Late Night Cuban Coffee

Dani tapped her fingers on the counter, waiting for the guy who was supposed to be taking her order to stop flirting with the waitress long enough to do his job. She’s way out of his league, anyway,Dani thought absently, pulling her hair back into a quick bun on the top of her head. Some people chewed their nails when they were nervous. Dani put her hair in a bun. Then took it back down. Then put it up again. It was her biggest tell, not that she had a great poker face anyway. But what did it matter? No one knew her well enough to know her tells anyway.

When Flirtypants finally wandered over to Dani, she gave him her best aloof glare. She’d been practicing it in the mirror for the last 200 miles. She thought she had it down pretty good. But instead of being stunned by her iciness, he smiled.

Huh. Need to work on the glare, I guess. She noticed a scar above his top lip. Probably had it since he was a kid,she thought. As she continued to examine his face, she accidently found herself staring into his eyes. Damn it, she thought. He looked at her curiously. In this intense way that made her feel seen. She wasn’t used to being seen, not really.

It didn’t matter anyway. In 10 minutes, she and mom would be out of here. Headed west on Highway 58. Toward whatever it was that kept drawing mom in. Or was she running away from something? Dani honestly didn’t know. It’d been a year. Always on the move in their beat-up RV. One campground after another.

This boy behind the counter was just one in a long line of people that she shouldn’t bother getting attached to. She fixed her gaze back on him and stared him down. He looked away first. Dani felt pleased for a second. Powerful.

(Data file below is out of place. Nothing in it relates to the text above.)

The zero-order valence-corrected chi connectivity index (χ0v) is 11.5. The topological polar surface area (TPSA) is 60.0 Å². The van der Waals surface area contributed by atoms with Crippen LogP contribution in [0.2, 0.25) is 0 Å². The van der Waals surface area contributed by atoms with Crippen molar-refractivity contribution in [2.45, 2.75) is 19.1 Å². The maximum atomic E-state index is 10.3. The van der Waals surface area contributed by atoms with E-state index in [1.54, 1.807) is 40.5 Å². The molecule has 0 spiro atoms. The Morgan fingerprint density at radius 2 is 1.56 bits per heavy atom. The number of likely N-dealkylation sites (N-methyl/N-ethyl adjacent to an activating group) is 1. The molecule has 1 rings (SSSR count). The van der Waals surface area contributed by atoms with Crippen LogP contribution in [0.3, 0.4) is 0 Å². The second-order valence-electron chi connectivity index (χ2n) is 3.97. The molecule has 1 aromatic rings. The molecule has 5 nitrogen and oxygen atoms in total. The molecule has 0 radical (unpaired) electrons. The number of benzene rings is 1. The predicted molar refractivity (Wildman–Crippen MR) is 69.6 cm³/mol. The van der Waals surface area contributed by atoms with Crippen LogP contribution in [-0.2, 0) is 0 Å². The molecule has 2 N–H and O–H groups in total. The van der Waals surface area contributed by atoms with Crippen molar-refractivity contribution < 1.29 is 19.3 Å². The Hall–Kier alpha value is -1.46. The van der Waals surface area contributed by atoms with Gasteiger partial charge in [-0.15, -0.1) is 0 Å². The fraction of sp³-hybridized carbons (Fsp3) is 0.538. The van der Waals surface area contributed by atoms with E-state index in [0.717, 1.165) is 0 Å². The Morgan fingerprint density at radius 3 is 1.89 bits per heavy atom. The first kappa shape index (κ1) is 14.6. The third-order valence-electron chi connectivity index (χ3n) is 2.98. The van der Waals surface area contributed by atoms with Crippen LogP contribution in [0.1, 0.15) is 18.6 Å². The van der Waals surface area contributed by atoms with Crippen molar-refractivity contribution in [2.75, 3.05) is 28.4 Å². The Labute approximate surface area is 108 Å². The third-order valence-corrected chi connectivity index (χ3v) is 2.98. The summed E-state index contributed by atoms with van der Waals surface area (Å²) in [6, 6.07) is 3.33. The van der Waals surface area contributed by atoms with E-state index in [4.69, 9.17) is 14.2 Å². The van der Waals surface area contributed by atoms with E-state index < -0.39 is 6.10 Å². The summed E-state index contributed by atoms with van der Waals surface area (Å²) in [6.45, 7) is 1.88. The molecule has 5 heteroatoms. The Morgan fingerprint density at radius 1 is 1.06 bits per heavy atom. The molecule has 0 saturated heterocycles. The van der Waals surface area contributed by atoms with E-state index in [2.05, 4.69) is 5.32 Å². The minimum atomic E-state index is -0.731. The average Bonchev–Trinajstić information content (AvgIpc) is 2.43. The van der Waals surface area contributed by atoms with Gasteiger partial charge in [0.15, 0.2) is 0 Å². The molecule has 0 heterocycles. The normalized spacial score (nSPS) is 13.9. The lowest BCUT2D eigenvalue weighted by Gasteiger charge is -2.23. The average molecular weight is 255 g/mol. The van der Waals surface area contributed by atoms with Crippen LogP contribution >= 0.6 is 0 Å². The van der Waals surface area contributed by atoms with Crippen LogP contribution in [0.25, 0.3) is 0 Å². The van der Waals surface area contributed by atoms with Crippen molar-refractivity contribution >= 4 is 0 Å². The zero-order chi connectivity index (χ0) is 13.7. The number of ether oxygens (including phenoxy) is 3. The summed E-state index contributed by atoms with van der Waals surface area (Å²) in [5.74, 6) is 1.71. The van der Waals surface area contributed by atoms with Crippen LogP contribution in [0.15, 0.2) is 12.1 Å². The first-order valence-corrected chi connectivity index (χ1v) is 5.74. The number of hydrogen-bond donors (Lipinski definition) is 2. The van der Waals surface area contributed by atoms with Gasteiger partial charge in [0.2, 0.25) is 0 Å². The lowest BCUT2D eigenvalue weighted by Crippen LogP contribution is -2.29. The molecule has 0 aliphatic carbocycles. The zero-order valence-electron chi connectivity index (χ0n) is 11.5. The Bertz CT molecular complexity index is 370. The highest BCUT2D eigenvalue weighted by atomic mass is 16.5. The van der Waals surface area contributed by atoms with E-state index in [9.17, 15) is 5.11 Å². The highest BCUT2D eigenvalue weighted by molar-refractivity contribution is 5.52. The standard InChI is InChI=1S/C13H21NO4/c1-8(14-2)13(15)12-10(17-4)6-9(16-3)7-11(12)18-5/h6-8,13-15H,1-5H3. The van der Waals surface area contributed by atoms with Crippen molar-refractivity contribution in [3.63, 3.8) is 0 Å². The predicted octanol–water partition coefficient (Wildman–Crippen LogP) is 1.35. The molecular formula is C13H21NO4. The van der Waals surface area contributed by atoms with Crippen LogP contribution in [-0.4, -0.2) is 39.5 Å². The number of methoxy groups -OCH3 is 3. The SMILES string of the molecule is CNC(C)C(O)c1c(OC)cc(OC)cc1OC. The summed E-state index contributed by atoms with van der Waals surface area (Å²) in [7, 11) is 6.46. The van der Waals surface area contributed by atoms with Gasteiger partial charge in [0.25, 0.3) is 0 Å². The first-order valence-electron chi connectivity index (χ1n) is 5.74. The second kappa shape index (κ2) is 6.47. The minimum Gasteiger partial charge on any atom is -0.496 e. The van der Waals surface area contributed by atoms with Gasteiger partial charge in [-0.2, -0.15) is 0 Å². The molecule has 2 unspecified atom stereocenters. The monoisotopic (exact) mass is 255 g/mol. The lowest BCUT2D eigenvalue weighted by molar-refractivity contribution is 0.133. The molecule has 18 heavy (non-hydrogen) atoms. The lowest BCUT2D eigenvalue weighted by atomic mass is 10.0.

“What can I get you?” he asked, wiping the counter while he spoke to her.

“A Cuban coffee.”

“It’s 10 p.m.” the boy pointed out, sensibly. And maybe a little bit intrigued.

“It’s for my mom. We’re on a road trip,” she lied. Not about the coffee. The coffee was for her mom. But a road trip was too sunny a name for what they were doing. This was more like an epic quest. And it was getting exhausting.

“Cool,” the boy said, looking more interested than Dani wanted him to. Now there were going to be a million questions about where she and mom were going and what they were doing. And Dani hated, more than anything, to admit that she had no idea what was going on, where they were going, and that she didn’t know how to get mom to stop moving long enough to figure out the truth.

“Yeah,” Dani said, dismissing him with an eye roll. “Whatever.”

Dani drummed on the counter while the boy painstakingly made the Cuban coffee. It wasn’t that she wanted to get out of there. Or maybe she did. Was forgetting how to be a regular person that had regular conversations with people? Ugh. She felt fidgety inside, like she was waiting for something to happen all the time.

The boy slid the coffee toward her. He nodded. “Have a good trip.”

Dani wasn’t exactly sure why, but she reached out and touched his hand. “Thank you,” she said, earnestly.

“For what?” he asked, surprised by her sudden intensity.

“For giving a shit,” she said. “A lot of people don’t, you know.”

She pushed the door open with her forearm and let it swing shut behind her. The warm, Florida breeze blew strands of her hair in front of her face. Dani hardly noticed. She barged through the door of the RV to find her mom inside, starting intently at a map. She shoved the coffee toward her.

“I’m going back to the diner to get my own coffee. And when I come back, we’re going to decide together where we’re going. Not just to pass through. But to stay. Because, if we don’t Mom, I’m going to forget how to be one of those people who actually gives a shit. And I can’t let that happen, Mom. I can’t.”

Without waiting for an answer, Dani jumped out of the RV and walked purposefully back toward the diner. She felt a tentative smile spring to her face. Maybe it’d work better than her glare. For now, at least.

 

 

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